Past Lectures in Early Modern History

Past Lectures

Friday, November 8, 2013
Early Modern Studies Program
Eric Dursteler, "A place that very well represents the Tower of Babel": Linguistic Pluralism and the Ecology of Language in the Early Modern Mediterranean

In the modern era one of the primary markers of national identity, the very stuff of blood and belonging, is language. There has been a tendency to project modern readings—or misreadings—of language onto earlier times; however, recent scholarship has suggested that the early modern linguistic world was in fact much more variegated.

Friday, October 12, 2012
Early Modern Studies Program
Lee Palmer Wandel, Telling the Story: The Encounter and the Reformation

Telling the Story: The Encounter and the Reformation

Thursday, November 3, 2011
Early Modern Studies Program
Dean Bell, Re-Narrating Jewish and Christian Relations: Early Modern Germany through the Lens of Environmental History

The lachrymose nature of Jewish history has received a good deal of critical re-evaluation over the past several decades, with important and innovative studies shedding light on a range of Jewish and Christian relations throughout medieval and early modern Europe.

Friday, November 19, 2010
Early Modern Studies Program
Carla Rahn Phillips, A Voyage to the Bottom of the Earth, 1581-84: Spain’s Ill-Fated Attempt to Colonize Patagonia

Francis Drake’s unexpected raids on Spain’s overseas colonies in 1577-80 alarmed the Spanish court and its global bureaucracy. The first official response to those raids was the expedition led by Diego Flores de Valdés and Pedro Sarmiento de Gamboa.

Friday, March 12, 2010
Early Modern Studies Program
Ethan Shagan, Richard Hooker and the Authority of Moderation

Richard Hooker’s Lawes of Ecclesiastical Politie describes the Church of England as a middle way between dangerous extremes of Catholicism and Presbyterianism.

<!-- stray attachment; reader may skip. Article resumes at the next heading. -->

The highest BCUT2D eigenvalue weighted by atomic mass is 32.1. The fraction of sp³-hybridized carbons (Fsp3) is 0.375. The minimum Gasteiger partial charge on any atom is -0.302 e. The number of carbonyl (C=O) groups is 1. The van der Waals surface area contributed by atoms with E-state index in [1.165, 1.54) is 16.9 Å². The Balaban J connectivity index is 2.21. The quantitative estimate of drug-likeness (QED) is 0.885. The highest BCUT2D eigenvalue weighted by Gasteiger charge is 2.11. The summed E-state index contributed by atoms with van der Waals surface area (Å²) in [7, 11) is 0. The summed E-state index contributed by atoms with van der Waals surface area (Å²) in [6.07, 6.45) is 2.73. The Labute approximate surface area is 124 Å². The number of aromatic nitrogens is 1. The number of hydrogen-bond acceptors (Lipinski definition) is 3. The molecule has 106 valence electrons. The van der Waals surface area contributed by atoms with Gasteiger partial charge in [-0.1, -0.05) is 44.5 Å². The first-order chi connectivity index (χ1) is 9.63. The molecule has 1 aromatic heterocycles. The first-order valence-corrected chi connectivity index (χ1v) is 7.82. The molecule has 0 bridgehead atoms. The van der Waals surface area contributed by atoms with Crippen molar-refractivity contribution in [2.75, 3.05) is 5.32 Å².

Saturday, April 18, 2009
Early Modern Studies Program
John Morril, Terrorism and Counter-Terrorism in Cromwellian Ireland, 1641-1660
Thursday, March 12, 2009
Early Modern Studies Program
Trevor Burnard, Time, Space, and the Nation in the Reconsideration of the Contact Period of Early American History, 1550-1680

Learn more about the speaker: Trevor Burnard, University of Warwick (now at University of Melbourne).

Thursday, September 25, 2008
Early Modern Studies Program
David Shields, Everything Old Is New Again: European Discovery and the Projects of the Society of Antiquaries, 1572-1609

England’s first chartered society entertained several political and cultural ambitions: the importance of Italian humanist geography in considerations of national history; the invention of two English national traditions, one Roman, one Anglo-Saxon; the elaboration of a body of legal precedent to counteract monarchical experiments with absolutism; the promotion of empire as an atavistic...

Thursday, February 7, 2008
Early Modern Studies Program
Anthony Grafton, The Culture of Correction: Humanism and the Practices of Publication in Renaissance Rome

Professor Grafton’s talk will focus on printers’ correctors in the fifteenth century, and will offer some unusual illustrations as evidence for examining the evolution of correctors’ practices during the transition from manuscript to print publication.